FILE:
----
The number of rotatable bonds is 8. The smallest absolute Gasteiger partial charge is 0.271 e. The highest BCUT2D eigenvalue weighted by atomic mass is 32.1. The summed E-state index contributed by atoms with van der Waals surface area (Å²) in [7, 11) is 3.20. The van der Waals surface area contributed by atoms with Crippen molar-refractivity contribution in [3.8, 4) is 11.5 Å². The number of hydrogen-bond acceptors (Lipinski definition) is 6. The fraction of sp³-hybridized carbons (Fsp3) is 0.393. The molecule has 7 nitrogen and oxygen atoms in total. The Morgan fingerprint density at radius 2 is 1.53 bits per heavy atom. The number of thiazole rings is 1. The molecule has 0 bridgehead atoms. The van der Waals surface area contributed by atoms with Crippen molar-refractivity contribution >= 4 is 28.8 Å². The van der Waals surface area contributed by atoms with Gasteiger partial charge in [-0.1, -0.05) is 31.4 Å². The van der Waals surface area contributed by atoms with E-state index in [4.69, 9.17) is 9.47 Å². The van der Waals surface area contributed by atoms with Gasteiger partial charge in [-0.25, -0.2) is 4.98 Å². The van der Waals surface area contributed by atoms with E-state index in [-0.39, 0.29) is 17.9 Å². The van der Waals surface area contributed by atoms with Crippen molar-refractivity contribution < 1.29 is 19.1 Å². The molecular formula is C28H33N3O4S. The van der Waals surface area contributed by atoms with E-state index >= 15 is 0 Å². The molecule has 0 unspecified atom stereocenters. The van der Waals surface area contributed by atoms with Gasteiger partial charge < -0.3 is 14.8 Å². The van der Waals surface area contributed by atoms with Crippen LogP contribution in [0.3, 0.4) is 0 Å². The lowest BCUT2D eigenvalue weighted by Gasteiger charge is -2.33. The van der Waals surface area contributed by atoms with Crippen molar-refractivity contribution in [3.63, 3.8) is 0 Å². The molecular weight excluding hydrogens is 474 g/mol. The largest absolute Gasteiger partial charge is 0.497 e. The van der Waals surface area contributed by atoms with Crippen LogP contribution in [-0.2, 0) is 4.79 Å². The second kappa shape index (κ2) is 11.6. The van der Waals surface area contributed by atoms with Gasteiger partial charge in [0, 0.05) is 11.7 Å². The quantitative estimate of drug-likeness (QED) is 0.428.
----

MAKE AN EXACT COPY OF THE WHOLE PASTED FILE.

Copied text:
The number of rotatable bonds is 8. The smallest absolute Gasteiger partial charge is 0.271 e. The highest BCUT2D eigenvalue weighted by atomic mass is 32.1. The summed E-state index contributed by atoms with van der Waals surface area (Å²) in [7, 11) is 3.20. The van der Waals surface area contributed by atoms with Crippen molar-refractivity contribution in [3.8, 4) is 11.5 Å². The number of hydrogen-bond acceptors (Lipinski definition) is 6. The fraction of sp³-hybridized carbons (Fsp3) is 0.393. The molecule has 7 nitrogen and oxygen atoms in total. The Morgan fingerprint density at radius 2 is 1.53 bits per heavy atom. The number of thiazole rings is 1. The molecule has 0 bridgehead atoms. The van der Waals surface area contributed by atoms with Crippen molar-refractivity contribution >= 4 is 28.8 Å². The van der Waals surface area contributed by atoms with Gasteiger partial charge in [-0.1, -0.05) is 31.4 Å². The van der Waals surface area contributed by atoms with E-state index in [4.69, 9.17) is 9.47 Å². The van der Waals surface area contributed by atoms with Gasteiger partial charge in [-0.25, -0.2) is 4.98 Å². The van der Waals surface area contributed by atoms with E-state index in [-0.39, 0.29) is 17.9 Å². The van der Waals surface area contributed by atoms with Crippen molar-refractivity contribution < 1.29 is 19.1 Å². The molecular formula is C28H33N3O4S. The van der Waals surface area contributed by atoms with E-state index >= 15 is 0 Å². The molecule has 0 unspecified atom stereocenters. The van der Waals surface area contributed by atoms with Gasteiger partial charge < -0.3 is 14.8 Å². The van der Waals surface area contributed by atoms with Crippen LogP contribution in [0.3, 0.4) is 0 Å². The lowest BCUT2D eigenvalue weighted by Gasteiger charge is -2.33. The van der Waals surface area contributed by atoms with Crippen molar-refractivity contribution in [3.63, 3.8) is 0 Å². The molecular weight excluding hydrogens is 474 g/mol. The largest absolute Gasteiger partial charge is 0.497 e. The van der Waals surface area contributed by atoms with Crippen LogP contribution in [-0.2, 0) is 4.79 Å². The second kappa shape index (κ2) is 11.6. The van der Waals surface area contributed by atoms with Gasteiger partial charge in [0, 0.05) is 11.7 Å². The quantitative estimate of drug-likeness (QED) is 0.428.